Your risk of a Texas truck accident in El Paso is higher than average because large trucks are more prevalent in the Lone Star state than in many others. In fact, Texas leads the nation in trucking accidents, with 543 reported in a single recent year. The state with the second-highest number of trucking accidents, California, had less than half that (244).
One of the ways the trucking industry has worked to address this (more for their bottom line than yours) is by investing in a number of technological safety features. These include things like automatic braking systems, underride guards (rear is federally mandatory, side is not), GPS devices, forward collision warnings and speed limiters. The latest to be included by many firms are in-cabin cameras.
Although these systems have been decried by truck drivers as an invasion of privacy, the cameras aren't recording the entire trip. Rather, as reported by the Milwaukee Journal Sentinel, the cameras are "on" the entire duration of the trip, but only capture recordings when there are certain triggers, such as hard braking, swerving or rapid acceleration. This, say truck company owners nationwide, has helped to drive down insurance and crash-related costs, as well as in some instances exonerate drivers who might otherwise face liability in truck accidents.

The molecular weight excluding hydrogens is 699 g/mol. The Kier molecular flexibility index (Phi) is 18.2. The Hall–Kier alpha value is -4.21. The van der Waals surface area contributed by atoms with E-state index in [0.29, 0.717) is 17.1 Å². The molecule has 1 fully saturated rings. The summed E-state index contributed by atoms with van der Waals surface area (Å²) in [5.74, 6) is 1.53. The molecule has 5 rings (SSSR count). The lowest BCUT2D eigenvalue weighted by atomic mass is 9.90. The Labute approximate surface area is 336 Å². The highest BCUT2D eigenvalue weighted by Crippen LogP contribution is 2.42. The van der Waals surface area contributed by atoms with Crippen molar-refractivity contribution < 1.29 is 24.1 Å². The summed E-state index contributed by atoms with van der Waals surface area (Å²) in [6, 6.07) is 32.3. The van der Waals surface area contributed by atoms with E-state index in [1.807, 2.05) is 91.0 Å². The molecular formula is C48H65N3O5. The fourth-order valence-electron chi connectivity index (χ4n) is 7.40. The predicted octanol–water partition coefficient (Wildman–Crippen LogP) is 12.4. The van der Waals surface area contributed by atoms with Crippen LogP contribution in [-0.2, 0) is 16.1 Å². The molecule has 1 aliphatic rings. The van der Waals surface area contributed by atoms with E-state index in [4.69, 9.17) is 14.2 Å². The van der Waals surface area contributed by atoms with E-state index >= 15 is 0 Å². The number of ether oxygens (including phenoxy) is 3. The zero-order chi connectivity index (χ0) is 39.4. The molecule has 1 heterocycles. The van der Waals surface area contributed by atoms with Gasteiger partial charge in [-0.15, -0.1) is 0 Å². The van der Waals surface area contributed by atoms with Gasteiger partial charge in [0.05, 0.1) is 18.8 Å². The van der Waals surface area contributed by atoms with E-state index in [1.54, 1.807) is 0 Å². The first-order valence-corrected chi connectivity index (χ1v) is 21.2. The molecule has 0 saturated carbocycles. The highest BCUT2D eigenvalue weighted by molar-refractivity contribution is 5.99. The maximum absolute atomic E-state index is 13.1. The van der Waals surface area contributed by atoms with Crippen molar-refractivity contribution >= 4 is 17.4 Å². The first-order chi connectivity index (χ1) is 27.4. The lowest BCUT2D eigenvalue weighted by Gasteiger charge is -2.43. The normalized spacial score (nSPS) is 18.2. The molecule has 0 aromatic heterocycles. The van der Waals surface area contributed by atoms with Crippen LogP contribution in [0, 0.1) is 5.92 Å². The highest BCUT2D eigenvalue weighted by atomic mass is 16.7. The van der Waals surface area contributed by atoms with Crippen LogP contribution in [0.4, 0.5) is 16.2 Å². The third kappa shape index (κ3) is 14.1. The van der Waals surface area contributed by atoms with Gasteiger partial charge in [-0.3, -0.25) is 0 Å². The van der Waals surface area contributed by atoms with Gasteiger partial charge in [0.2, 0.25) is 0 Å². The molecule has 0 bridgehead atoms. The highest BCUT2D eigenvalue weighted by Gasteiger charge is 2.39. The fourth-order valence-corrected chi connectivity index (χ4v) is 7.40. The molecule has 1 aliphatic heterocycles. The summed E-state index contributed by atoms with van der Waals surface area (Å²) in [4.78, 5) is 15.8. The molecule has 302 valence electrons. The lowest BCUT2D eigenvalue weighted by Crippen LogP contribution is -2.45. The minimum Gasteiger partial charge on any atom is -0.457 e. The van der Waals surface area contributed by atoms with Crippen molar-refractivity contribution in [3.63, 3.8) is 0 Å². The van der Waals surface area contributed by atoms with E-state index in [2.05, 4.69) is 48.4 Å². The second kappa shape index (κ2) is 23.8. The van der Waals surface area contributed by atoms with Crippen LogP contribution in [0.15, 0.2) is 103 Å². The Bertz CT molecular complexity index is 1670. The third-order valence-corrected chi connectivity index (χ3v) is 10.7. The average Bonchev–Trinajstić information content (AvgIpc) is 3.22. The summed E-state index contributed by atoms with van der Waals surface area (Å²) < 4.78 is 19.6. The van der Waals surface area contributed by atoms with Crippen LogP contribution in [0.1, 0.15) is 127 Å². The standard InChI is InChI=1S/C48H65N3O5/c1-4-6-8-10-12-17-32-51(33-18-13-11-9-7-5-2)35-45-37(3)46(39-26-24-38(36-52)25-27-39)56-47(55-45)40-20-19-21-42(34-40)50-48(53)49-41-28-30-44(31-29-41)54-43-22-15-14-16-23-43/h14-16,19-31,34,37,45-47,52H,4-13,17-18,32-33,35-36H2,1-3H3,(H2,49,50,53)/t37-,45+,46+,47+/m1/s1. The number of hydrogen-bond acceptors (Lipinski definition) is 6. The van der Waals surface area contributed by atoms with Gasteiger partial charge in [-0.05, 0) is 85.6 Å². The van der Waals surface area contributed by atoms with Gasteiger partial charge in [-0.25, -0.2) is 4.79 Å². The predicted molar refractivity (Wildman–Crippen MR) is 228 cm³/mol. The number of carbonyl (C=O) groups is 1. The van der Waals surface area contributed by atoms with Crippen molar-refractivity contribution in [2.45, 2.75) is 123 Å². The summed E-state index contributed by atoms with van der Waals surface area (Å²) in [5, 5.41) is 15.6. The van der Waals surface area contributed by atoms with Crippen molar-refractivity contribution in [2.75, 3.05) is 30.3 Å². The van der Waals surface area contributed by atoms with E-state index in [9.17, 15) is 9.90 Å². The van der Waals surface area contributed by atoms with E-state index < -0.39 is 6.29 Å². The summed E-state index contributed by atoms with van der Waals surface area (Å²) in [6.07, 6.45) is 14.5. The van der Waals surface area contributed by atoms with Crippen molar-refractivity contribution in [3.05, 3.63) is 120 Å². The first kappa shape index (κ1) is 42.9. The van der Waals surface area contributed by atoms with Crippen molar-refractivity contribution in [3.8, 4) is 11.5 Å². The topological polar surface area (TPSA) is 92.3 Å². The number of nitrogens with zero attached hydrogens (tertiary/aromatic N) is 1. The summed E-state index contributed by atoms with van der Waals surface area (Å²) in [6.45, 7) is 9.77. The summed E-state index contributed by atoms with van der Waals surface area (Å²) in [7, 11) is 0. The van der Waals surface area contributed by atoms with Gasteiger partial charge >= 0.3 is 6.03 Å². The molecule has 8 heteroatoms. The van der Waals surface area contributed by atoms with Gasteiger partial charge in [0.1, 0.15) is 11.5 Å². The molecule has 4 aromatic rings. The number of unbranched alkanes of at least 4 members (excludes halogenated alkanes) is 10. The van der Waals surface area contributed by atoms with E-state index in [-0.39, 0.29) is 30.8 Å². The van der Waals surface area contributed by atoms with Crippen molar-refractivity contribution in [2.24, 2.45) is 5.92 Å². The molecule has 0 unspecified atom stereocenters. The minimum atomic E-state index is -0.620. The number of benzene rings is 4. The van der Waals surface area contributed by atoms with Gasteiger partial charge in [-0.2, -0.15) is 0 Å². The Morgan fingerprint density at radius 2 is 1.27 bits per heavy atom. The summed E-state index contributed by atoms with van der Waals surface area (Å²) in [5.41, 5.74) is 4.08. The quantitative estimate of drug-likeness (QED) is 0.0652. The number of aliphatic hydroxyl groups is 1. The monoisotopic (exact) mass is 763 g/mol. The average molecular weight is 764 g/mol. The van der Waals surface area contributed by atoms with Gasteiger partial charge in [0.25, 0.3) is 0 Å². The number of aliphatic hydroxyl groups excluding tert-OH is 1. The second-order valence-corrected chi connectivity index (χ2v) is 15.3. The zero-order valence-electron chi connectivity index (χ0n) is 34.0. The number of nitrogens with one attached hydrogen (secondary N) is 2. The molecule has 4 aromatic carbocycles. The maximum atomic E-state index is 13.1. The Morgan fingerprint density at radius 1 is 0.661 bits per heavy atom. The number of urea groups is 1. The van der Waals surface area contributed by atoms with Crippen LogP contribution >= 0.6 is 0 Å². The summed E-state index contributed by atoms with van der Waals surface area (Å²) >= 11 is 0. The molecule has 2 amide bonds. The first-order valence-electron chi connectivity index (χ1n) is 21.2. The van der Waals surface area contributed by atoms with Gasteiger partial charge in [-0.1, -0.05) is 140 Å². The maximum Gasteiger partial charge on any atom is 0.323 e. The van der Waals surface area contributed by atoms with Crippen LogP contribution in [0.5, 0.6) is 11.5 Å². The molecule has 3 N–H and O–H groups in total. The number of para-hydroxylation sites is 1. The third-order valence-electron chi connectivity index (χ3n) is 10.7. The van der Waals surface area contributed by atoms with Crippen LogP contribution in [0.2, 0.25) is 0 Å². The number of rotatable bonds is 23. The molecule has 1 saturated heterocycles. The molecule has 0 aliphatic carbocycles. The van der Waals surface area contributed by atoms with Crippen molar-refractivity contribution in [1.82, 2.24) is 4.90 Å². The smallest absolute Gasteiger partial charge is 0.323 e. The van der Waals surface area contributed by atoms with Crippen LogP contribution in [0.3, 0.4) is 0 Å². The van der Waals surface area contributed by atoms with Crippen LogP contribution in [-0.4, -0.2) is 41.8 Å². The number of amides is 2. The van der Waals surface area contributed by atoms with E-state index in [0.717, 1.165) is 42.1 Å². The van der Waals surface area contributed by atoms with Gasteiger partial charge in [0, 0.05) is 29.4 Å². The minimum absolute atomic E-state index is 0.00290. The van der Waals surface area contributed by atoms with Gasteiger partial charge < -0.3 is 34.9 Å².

An estimated 3,700 large trucks were involved in deadly crashes in 2014, resulting in 3,900 deaths nationally. Most of them were not the truckers, but occupants of other vehicles. Many tens of thousands more suffered serious and even disabling injuries.
How In-Cabin Cameras Help Your Case
Although this might seem a negative for El Paso truck accident plaintiffs, the reality is footage provided by these cameras can give your lawyer a clearer picture of your case. It may lower your legal costs because if we can prove the trucker was at-fault more quickly, then the primary dispute becomes how much should you be paid. You spend less on litigation expenses that stem from the services of accident reconstructionists and other experts who are necessary to prove causation in what are often complex and very serious cases.
Beyond that, if there is little evidence the trucker was negligent, that may be your queue to pursue other avenues of compensation, including PIP benefits (Texas Insurance Code, Section 1952.151), and Med-Pay.
If the video captured evidence the trucker's actions amounted to gross negligence, you could be entitled to punitive damages (referred to in Texas law as "exemplary damages") which could significantly increase the amount you are entitled to collect.
Lowering Truck Accidents With Cameras
Although some trucking industry insiders opine there is little benefit to the cameras when so many crashes may be the fault of the injured person or a third party, many companies that have invested in the cameras say it has helped them reduce costs. Some have said that by installing the $35 devices on their rigs, they've been able to slash "triggering events" (those dangerous maneuvers that trigger recording) by 60 percent to 80 percent.
That tells us that while those in the industry like to lay the blame on drivers of other cars, the reality is when truckers know they are being watched, they end up driving more safely. Other firms say they have lowered their insurance costs by 30 percent since installing the devices.
When it comes to big rigs, privacy of drivers can't trump the safety of those with whom they share the road.